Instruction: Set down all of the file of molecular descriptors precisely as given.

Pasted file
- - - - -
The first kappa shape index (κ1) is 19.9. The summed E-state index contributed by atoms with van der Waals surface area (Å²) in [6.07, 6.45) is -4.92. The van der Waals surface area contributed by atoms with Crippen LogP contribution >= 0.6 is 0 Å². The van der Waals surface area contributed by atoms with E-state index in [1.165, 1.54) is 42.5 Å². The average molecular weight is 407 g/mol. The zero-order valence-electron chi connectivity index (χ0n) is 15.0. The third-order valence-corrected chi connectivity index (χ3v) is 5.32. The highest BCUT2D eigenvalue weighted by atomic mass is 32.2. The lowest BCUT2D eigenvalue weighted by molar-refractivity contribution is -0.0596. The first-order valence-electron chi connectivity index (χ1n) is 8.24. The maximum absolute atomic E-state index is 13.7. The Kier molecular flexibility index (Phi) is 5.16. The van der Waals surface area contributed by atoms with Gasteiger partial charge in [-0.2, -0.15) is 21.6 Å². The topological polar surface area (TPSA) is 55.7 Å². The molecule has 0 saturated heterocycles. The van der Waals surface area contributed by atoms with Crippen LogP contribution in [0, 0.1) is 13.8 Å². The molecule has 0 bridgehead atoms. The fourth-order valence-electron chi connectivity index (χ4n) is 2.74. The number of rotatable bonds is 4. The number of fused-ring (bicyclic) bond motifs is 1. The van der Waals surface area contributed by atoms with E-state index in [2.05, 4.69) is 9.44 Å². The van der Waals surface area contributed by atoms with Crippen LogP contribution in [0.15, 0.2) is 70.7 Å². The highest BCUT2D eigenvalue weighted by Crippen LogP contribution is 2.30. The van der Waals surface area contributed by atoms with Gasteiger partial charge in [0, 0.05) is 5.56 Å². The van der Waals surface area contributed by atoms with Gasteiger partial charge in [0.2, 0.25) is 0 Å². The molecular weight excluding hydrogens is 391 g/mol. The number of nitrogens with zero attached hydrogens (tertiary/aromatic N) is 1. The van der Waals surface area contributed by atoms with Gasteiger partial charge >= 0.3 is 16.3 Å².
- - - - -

The first kappa shape index (κ1) is 19.9. The summed E-state index contributed by atoms with van der Waals surface area (Å²) in [6.07, 6.45) is -4.92. The van der Waals surface area contributed by atoms with Crippen LogP contribution >= 0.6 is 0 Å². The van der Waals surface area contributed by atoms with E-state index in [1.165, 1.54) is 42.5 Å². The average molecular weight is 407 g/mol. The zero-order valence-electron chi connectivity index (χ0n) is 15.0. The third-order valence-corrected chi connectivity index (χ3v) is 5.32. The highest BCUT2D eigenvalue weighted by atomic mass is 32.2. The lowest BCUT2D eigenvalue weighted by molar-refractivity contribution is -0.0596. The first-order valence-electron chi connectivity index (χ1n) is 8.24. The maximum absolute atomic E-state index is 13.7. The Kier molecular flexibility index (Phi) is 5.16. The van der Waals surface area contributed by atoms with Gasteiger partial charge in [-0.2, -0.15) is 21.6 Å². The topological polar surface area (TPSA) is 55.7 Å². The molecule has 0 saturated heterocycles. The van der Waals surface area contributed by atoms with Crippen LogP contribution in [0, 0.1) is 13.8 Å². The molecule has 0 bridgehead atoms. The fourth-order valence-electron chi connectivity index (χ4n) is 2.74. The number of rotatable bonds is 4. The number of fused-ring (bicyclic) bond motifs is 1. The van der Waals surface area contributed by atoms with E-state index in [2.05, 4.69) is 9.44 Å². The van der Waals surface area contributed by atoms with Crippen LogP contribution in [0.15, 0.2) is 70.7 Å². The highest BCUT2D eigenvalue weighted by Crippen LogP contribution is 2.30. The van der Waals surface area contributed by atoms with Gasteiger partial charge in [0, 0.05) is 5.56 Å². The van der Waals surface area contributed by atoms with Gasteiger partial charge in [0.2, 0.25) is 0 Å². The molecular weight excluding hydrogens is 391 g/mol. The number of nitrogens with zero attached hydrogens (tertiary/aromatic N) is 1. The van der Waals surface area contributed by atoms with Gasteiger partial charge >= 0.3 is 16.3 Å².